The leaders that did attend weren't above using the march for their own political purposes. Israeli Prime Minister Benjamin Netanyahu came to the march, even though the French government asked him not to. Turkey's Prime Minister Ahmet Davutoglu also attended, but as soon as he returned, President Recep Erdogan publicly declared the massacre a French false-flag operation, for which the mayor of the Turkish capital Ankara, Melih Gokcek, blamed the Israeli Mossad.
Perhaps the most hypocritical of all was the Kiev junta, whose leader, Petro Poroshenko, hastened to Paris to claim he too was a victim of “terrorism”, even as his forces restarted the terror shelling of civilians in dissenting Donetsk. Poroshenko paraded before the cameras, dutifully made accusations of yet another “Russian invasion,” again accused Russia of being behind the downing of flight MH17, and begged for money from the West to bail out his bankrupt government, and fund another military expedition against the civilians of Donetsk and Lugansk.

While Poroshenko was pretending his heart bled for French cartoonists, the civilians targeted for extermination by his government were bleeding literally: dozens, including children, have been killed in renewed shelling of Donetsk by Kiev's military that weekend. Among them was a boy of eight named Vanya, who lost his legs, a hand and an eye (Warning: graphic imagery) to Kiev's “humanitarian” bombs. When critics of the junta's campaign of artillery terrorism posted news of this on Twitter with the hashtag “#IamVanya” (#Яваня) – Russophobic trolls quickly responded with displays of hatred.
Hypocrisy is the order of the day in the West. Frenchmen and other ‘NATO-sphere’ subjects are supposed to simultaneously champion free speech and crack down on “offensive” speech; profess love of Islam and endless tolerance, while their governments sponsor Islamic terrorists in places like Libya, Syria, Iraq or the Balkans; and protest the murder of innocents while backing Kiev's regime doing precisely that, in the name of - you guessed it - “fighting terrorism.”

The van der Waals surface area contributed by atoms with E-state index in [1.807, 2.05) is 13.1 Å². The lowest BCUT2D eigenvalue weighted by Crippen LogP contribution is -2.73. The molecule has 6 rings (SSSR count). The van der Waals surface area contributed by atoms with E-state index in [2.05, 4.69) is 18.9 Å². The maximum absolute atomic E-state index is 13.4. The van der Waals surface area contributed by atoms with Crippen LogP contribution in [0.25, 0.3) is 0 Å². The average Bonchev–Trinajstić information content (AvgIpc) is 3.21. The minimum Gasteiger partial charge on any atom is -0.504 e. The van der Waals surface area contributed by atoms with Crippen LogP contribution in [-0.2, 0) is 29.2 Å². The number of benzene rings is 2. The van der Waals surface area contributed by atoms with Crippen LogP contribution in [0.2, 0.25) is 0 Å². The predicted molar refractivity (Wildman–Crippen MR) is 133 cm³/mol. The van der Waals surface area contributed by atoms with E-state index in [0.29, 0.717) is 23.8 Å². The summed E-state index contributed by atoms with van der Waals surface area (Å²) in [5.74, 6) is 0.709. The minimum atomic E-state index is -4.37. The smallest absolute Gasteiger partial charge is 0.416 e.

Of course, NATO's puppets in Kiev have the perfectly “rational” explanation why it's different when they kill: their victims are “subhumans,” as US-backed PM Arseny Yatsenyuk once put it. The same man, during his visit to Germany just a day after the Charlie Hebdo massacre, claimed that Russia had “invaded Ukraine and Germany” in WW2. His German hosts, normally sensitive to pro-Nazi rhetoric, chose to remain silent.

Nebojsa Malic for RT

Nebojsa Malic is a foreign policy analyst and blogger, working in Washington, DC. A columnist for Antiwar.com and Strategic Culture Foundation, he occasionally appears on RT.

The statements, views and opinions expressed in this column are solely those of the author and do not necessarily represent those of RT.